The book blames Latin America's failures on white Europeans.

It opens, "Renaissance Europeans ventured across the oceans and buried their teeth in the throats of the Indian civilizations."

Civilizations? Before Pizarro and Cortez, the Inca and Aztec empires these conquistadors overthrew were into human sacrifice.

Evo Morales, the Aymaran president of Bolivia, who is using the race card against Bolivians of European descent, implied a U.S. role in an assassination plot against him.

Argentina's Cristina Kirchner, who allegedly received black-bag money from Chavez, ripped into America for its role in the 1980s. Under Reagan, America aided Britain in the Falklands War, after the Argentine junta invaded the islands, and assisted the Contras in their war of national liberation to oust Ortega's Sandinistas.

Again, Obama offered no defense of his country.

President Lula da Silva of Brazil, who blames the world financial crisis on "white, blue-eyed bankers," told Obama that any future Summit of the Americas without the Castro brothers was unacceptable.

Perhaps Obama believes in turn-the-other-cheek diplomacy, though it is hard to find much success in history for such a policy. Perhaps pacifism is in his DNA. Perhaps he shares the indictment of America that is part of the repertoire of every Latin demagogue.

Whatever his motive, in Trinidad, there were not two sides to the story. There were the trashers of America on the Latino left and a U.S. president who wailed plaintively, "I'm thankful that President Ortega did not blame me for things that happened when I was 3 months old."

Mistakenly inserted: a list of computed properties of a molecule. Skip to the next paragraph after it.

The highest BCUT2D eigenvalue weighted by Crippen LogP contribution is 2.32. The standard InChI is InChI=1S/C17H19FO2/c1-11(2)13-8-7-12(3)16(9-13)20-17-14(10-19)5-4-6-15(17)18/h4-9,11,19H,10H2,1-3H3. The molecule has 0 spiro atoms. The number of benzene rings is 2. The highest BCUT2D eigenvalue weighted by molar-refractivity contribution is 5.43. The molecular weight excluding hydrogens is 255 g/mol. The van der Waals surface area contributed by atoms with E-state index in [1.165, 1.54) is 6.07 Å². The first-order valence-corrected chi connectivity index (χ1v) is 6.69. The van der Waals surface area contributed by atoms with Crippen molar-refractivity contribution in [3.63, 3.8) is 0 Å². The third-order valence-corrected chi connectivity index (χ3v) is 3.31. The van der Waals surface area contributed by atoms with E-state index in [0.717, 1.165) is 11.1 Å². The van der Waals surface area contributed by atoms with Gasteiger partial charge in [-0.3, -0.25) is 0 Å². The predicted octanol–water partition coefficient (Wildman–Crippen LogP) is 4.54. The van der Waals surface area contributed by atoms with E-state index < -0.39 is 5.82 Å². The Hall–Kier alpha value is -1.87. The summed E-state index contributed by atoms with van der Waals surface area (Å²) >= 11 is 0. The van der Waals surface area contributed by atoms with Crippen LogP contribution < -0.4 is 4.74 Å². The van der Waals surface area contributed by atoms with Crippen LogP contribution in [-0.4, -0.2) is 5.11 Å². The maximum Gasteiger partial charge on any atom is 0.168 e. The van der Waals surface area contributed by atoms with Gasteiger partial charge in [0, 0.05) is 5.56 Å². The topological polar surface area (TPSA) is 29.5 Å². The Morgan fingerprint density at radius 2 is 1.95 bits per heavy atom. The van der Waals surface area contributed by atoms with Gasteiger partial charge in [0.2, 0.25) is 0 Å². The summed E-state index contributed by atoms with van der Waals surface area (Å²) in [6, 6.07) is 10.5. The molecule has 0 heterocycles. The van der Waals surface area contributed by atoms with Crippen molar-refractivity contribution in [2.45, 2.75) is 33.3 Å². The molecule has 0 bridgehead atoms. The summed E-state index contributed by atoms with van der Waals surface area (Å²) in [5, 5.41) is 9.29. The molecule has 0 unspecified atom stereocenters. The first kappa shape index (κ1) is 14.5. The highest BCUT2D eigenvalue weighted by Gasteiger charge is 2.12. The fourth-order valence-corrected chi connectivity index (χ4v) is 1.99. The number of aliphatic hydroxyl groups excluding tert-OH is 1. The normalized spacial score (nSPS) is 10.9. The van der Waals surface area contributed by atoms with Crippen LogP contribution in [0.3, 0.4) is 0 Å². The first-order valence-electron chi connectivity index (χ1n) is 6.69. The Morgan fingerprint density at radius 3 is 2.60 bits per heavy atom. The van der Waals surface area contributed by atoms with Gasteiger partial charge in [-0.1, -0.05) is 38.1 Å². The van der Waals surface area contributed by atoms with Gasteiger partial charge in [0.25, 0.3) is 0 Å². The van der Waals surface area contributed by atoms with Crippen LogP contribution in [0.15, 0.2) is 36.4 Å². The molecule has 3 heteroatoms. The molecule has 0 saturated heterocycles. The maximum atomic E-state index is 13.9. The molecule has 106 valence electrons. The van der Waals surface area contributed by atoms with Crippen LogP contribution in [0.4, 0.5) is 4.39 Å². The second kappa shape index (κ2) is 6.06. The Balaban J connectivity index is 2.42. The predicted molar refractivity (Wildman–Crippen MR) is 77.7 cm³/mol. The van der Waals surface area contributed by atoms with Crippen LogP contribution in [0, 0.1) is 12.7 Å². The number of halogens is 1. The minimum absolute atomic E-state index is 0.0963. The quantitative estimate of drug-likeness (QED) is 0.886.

But, the Bay of Pigs, had it succeeded, would have given Cubans 50 years of freedom instead of the brutal dictatorship they have had to endure. And it took place four months before Barack was born.

Obama's silence -- signifying, as it does, assent -- in the face of attacks on his country is of a piece with the "contrition tour" of his secretary of state.

"Clinton Scores Points by Admitting Past U.S. Errors," was the headline over Saturday's New York Times story by Mark Landler:

"It has become a recurring theme of Hillary Rodham Clinton's early travels as the chief diplomat of the United States: She says that American policy on a given issue has failed, and her foreign listeners fall all over themselves in gratitude.

"On Friday, Mrs. Clinton said ... that the uncompromising policy of the Bush administration toward Cuba had not worked. ...

"The contrition tour goes beyond Latin America. In China, Mrs. Clinton told audiences that the United States must accept its responsibility as a leading emitter of greenhouse gases. In Indonesia, she said the American-backed policy of sanctions against Myanmar had not been effective. And in the Middle East, she pointed out that ostracizing the Iranian government had not persuaded it to give up its nuclear weapons ambitions."

Sandler wrote that Hillary brought to mind Bill Clinton:

"On a single trip to Africa in 1998 ... Bill Clinton apologized for American participation in slavery; American support of brutal African dictators; American 'neglect and ignorance' of Africa; American failure to intervene sooner in the Rwandan genocide of 1994; American 'complicity' in apartheid ... ."